Good luck to everyone.
I hope you enjoy it!
- 255g unsalted shelled pistachios
- 1 tsp cardamom powder
- 3.4 cups Coconut milk
- 1/4 tsp Salt
- 1 tbsp Cornstarch
- 1 tbsp Rose Water
- 8 tbsp Maple syrup (or Agave syrup)
- Soak pistachios in water for at least four hours, then drain the soak water. Blend the pistachios with 90 ml of coconut milk in a high-speed blender until a smooth mixture is formed. Set aside.
- Use another 90 ml of coconut milk to mix with cornstarch. Whisk thoroughly until the cornstarch is dissolved. Set aside.
- Pour the rest of coconut milk into a sauce pan on medium-low heat. Add cardamom, maple syrup (or agave syrup) and salt. Stir constantly to make sure everything is fully dissolved.
- Add the pistachios mixture and the cornstarch mixture into the sauce pan and whisk gently until mixture is well combined.
- Continue to cook for 5-8 mins, until the coconut milk mixture is thickened enough to coat the back of the spoon, then remove from the heat. Never bring the coconut mixture to boil.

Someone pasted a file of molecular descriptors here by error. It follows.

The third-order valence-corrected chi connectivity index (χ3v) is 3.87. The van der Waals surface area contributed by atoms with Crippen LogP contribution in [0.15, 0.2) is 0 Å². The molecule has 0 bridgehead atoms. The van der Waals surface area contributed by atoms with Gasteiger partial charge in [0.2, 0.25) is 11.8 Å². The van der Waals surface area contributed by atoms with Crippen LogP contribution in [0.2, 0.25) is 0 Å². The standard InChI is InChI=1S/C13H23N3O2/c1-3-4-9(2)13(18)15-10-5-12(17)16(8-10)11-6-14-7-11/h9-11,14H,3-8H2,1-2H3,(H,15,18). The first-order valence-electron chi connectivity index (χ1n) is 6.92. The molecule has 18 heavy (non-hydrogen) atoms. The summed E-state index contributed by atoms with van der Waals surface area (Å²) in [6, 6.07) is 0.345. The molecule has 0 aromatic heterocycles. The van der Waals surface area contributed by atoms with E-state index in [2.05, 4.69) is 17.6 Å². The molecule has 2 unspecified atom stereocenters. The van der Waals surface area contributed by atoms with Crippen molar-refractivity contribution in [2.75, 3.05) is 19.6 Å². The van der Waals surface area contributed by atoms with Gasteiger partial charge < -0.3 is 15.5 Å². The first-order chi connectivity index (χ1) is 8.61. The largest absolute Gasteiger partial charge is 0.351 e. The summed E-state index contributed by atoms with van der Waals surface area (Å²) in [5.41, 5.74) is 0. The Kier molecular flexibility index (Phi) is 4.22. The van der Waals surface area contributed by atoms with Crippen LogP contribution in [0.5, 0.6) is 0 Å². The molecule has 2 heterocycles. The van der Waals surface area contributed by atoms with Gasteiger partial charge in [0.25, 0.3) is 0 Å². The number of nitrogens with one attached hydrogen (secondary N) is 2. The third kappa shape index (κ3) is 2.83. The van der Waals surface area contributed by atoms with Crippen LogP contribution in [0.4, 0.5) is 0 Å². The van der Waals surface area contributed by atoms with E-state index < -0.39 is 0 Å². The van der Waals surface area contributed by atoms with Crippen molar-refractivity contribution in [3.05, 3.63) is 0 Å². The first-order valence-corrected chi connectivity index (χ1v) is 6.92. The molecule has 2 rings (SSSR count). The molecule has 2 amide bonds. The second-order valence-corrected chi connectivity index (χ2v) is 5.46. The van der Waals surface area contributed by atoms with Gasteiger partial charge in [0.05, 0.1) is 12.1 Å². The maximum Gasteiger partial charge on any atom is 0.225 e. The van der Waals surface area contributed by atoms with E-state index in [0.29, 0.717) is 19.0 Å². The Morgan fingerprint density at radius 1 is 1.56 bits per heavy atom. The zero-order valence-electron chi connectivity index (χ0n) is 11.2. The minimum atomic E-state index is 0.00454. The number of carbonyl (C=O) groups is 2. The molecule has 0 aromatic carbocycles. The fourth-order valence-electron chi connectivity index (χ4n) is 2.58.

- Add rose water into the mixture.
- Pour the mixture into a container. Allow the mixture to cool down to room temperature before refrigerating. Cover the container and leave in the fridge for at least 1 hour.
- Remove the container from the fridge. Add the mixture into the ice-cream machine and start the machine. Depending on your ice-cream machine, it normally takes about 20-30 minutes until the mixture is creamy and has the texture of soft ice cream.
- Transfer the mixture into a freezer container, cover the mixture with a sheet of baking paper to prevent the surface from forming ice crystals. Freeze the mixture for at least 4 hours before serving.
- If the ice cream is too hard, wait for a few minutes, then serve.